26 October 2009
Many countries provide car sales figures from government agencies, importer associations or the like. They give out sales data freely in varying degrees of detail that are accurate from year to year. There may be variances in the way they are tabulated from one country to another, but not to any great degree. On the the other hand, some countries do not seem to have any statistics available except what is issued on the payment of sizable fees. Sometimes, one comes across the latter stats by chance and can get an idea of what's going on.
China car sales data is of the second type. The problem is it is hard to find and what you do find is scrambled, just like the Chinese car industry itself. The problem seems to be that China imposed steep import duty on the importation of fully built up cars. To sell cars then, one then needed to make them locally. The government then insisted that this could only be done with a Chinese joint venture partner. I presume this is so they can learn the car making skills, which they can then use to make their own cars too.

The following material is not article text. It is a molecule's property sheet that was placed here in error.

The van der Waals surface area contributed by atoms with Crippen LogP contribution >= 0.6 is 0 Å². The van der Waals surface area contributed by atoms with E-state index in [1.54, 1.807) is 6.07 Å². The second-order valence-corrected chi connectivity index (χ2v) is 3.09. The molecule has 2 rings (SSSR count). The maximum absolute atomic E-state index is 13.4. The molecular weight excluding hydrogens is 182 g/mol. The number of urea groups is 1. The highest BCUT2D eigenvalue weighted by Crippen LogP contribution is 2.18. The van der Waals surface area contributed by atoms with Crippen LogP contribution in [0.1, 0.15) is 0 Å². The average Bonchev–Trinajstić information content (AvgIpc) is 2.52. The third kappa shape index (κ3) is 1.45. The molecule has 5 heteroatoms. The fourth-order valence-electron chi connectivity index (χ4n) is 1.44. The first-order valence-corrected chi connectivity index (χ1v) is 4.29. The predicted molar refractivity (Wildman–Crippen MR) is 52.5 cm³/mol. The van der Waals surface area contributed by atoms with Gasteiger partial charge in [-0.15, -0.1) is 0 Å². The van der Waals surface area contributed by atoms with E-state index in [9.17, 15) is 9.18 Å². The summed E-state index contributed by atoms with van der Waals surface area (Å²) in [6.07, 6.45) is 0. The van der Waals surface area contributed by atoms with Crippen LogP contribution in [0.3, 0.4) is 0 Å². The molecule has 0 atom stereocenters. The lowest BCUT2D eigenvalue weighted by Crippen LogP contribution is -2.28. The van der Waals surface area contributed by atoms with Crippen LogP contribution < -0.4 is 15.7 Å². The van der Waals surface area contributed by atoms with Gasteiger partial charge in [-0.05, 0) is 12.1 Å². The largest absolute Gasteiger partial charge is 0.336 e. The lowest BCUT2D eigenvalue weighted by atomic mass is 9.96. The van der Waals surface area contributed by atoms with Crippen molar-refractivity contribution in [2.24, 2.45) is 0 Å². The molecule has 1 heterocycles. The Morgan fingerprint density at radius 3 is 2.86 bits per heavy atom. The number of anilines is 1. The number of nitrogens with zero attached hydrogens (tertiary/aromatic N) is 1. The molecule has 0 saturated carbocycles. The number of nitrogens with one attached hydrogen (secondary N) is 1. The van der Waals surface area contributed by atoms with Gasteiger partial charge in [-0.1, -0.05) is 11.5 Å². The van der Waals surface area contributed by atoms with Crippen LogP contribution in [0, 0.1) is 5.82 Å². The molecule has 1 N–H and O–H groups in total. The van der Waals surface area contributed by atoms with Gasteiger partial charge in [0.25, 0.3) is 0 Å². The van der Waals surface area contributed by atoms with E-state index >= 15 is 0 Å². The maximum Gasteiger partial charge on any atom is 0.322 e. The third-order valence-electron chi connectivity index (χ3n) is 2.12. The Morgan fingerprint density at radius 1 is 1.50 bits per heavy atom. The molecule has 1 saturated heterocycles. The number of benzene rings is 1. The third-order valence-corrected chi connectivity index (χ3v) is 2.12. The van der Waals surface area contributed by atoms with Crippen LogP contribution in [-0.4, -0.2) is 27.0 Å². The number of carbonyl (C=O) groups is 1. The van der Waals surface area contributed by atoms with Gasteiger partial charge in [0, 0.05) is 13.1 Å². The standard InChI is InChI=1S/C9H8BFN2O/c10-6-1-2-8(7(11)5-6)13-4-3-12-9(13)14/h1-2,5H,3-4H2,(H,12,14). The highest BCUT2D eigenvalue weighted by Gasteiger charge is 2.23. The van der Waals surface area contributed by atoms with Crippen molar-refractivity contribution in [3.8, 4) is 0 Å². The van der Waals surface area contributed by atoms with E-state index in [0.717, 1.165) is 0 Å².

Anyway, it works out that an overseas brand of car can be made by more than one joint venture. Then the Chinese partners also can make their own brands too. Most data you find is of production and some counts all production irrespective of the make, while others report it by the brand. It's hard to tell the difference and if you try, it turns out a mess. Much like the industry as a whole.
The upshot is: the largest car market in the world (by units sold at least) does not have any standard accounting of sales or production by brand that you can rely on. What's the big secret? Is it a matter of Chinese whispers?
The bottom line: Wake up China. You can do better than this.